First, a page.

This inspection foray hastened a change in the leadership of the Reform League, to people who championed ‘physical force’ over ‘moral force’ as argued by Humffray and the old leadership.
The incensed miners elected the more militant Peter Lalor as their leader. Quickly a military formation was organized amongst the miners and a defensive stockade was built against further government attacks. The Eureka Flag was unfurled, and an oath of allegiance was sworn.
“We swear by the Southern Cross to stand truly by each other and fight to defend our rights and liberties.”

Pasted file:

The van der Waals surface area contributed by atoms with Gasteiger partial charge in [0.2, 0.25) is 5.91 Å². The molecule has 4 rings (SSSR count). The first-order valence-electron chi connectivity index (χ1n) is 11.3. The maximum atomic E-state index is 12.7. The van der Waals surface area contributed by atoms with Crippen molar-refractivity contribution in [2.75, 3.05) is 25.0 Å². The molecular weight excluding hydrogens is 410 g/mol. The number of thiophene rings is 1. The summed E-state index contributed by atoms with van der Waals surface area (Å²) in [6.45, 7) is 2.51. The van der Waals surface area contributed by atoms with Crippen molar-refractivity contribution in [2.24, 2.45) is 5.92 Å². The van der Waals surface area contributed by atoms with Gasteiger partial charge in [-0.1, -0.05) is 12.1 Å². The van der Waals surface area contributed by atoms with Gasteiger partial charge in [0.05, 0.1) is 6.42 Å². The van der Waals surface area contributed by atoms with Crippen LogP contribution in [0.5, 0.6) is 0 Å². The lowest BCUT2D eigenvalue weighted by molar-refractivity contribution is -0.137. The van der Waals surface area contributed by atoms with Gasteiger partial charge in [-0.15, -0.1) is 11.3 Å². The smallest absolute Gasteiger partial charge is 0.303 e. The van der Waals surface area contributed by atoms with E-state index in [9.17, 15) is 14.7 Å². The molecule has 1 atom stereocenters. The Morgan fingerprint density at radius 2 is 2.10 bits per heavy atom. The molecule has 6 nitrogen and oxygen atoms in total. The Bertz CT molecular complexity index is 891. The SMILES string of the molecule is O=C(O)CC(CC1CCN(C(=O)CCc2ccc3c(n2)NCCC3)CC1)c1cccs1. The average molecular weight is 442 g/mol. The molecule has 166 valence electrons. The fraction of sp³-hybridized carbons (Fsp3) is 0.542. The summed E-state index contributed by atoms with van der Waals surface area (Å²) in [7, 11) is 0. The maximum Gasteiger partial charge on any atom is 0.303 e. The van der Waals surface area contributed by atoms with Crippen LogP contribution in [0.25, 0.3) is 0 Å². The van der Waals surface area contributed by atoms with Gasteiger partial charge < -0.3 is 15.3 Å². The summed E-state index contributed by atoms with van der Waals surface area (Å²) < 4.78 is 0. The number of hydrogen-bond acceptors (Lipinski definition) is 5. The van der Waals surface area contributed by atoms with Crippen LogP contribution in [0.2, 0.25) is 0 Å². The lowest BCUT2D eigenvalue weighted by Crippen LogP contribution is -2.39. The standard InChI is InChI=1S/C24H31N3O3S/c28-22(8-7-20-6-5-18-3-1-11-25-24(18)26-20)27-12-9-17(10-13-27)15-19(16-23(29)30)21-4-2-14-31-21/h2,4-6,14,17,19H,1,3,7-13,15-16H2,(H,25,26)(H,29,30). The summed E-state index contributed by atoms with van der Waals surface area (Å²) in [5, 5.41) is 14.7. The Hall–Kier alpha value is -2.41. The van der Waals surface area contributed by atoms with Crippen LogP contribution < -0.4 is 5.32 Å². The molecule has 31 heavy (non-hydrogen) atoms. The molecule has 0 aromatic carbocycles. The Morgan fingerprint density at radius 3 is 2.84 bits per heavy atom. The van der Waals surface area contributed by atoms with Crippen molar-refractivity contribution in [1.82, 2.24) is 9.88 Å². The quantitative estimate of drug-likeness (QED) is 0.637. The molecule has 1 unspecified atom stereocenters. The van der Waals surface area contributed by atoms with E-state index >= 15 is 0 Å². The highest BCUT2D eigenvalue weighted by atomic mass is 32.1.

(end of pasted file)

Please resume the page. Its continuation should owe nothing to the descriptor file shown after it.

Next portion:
On Sunday at dawn on 3 December, 280 soldiers and police charged the stockade whose numbers had dwindled to around 120 diggers. The police units emulated the army with a ruthless bayonet charge. About 22 diggers and 6 soldiers were killed in the fight. Some 140 men were arrested, but most were eventually released. The authorities chose 13 supposed ring-leaders for trial.